45 Rotator cuff (RC) tears are an extremely common cause of shoulder pain and disability. Up to 50% of patients greater than the age of 65 years of age have evidence 6789 of a RC tear. In addition, patients with small asymptomatic cuff tears tend to progress to larger, symptomatic tears. The outcomes of surgical repair of small RC tears are good, but there has been limited success in the surgical treatment of massive RC tears. 11 01 Massive RC tears have been linked with fatty infiltration of the rotator cuff muscles. Patients with large RC tears who develop fatty infiltration have poorer clinical outcomes 11 23 and higher rates of failure after attempted repair. We have previously found that a newly discovered stem cell population-fibro/adipocyte progenitor (FAP) cells-is critical in the 11 45 development of fatty infiltration after RC injury. Further, these cells share similar expression patterns with the beige adipocyte lineage, a distinct cell population that has 11 67 unique thermogenic and metabolic capabilities that could improve muscle function. 11 89 The study will leverage our well-studied animal model and a novel repair model to evaluate the mechanism by which FAP cells can improve muscle function through 22 01 differentiation into a beige fat phenotype in mouse and human tissue. Understanding the relationship between FAP cells and beige adipocytes and utilizing these cells in endogenous and exogenous treatment strategies could help improve muscle quality in RC repair as well as other muscle injury states.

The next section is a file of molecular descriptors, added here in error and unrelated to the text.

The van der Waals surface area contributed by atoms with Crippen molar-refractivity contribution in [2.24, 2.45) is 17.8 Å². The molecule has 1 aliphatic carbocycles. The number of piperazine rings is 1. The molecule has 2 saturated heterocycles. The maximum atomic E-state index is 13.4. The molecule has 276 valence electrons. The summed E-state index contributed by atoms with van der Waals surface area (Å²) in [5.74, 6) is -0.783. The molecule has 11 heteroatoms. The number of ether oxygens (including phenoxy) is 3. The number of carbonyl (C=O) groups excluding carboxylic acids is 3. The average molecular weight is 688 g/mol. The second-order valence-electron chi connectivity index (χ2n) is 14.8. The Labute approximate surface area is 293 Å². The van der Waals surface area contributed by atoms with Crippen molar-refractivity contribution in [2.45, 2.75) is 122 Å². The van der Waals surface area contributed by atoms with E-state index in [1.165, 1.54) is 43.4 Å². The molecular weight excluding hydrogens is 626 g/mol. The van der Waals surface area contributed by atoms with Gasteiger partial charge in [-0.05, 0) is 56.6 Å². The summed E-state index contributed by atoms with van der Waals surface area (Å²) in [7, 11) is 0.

456 Rotator cuff (RC) tears are the most common shoulder injury, affecting up to 50% of the population over 65 years of age. Changes in the muscle can guide clinical outcomes after injury and repair. The proposed study seeks to develop novel endogenous 7 treatment strategies to improve muscle quality after RC repair. The results of this study will improve our knowledge of muscle injury and allow for improved and novel treatments of RC injury.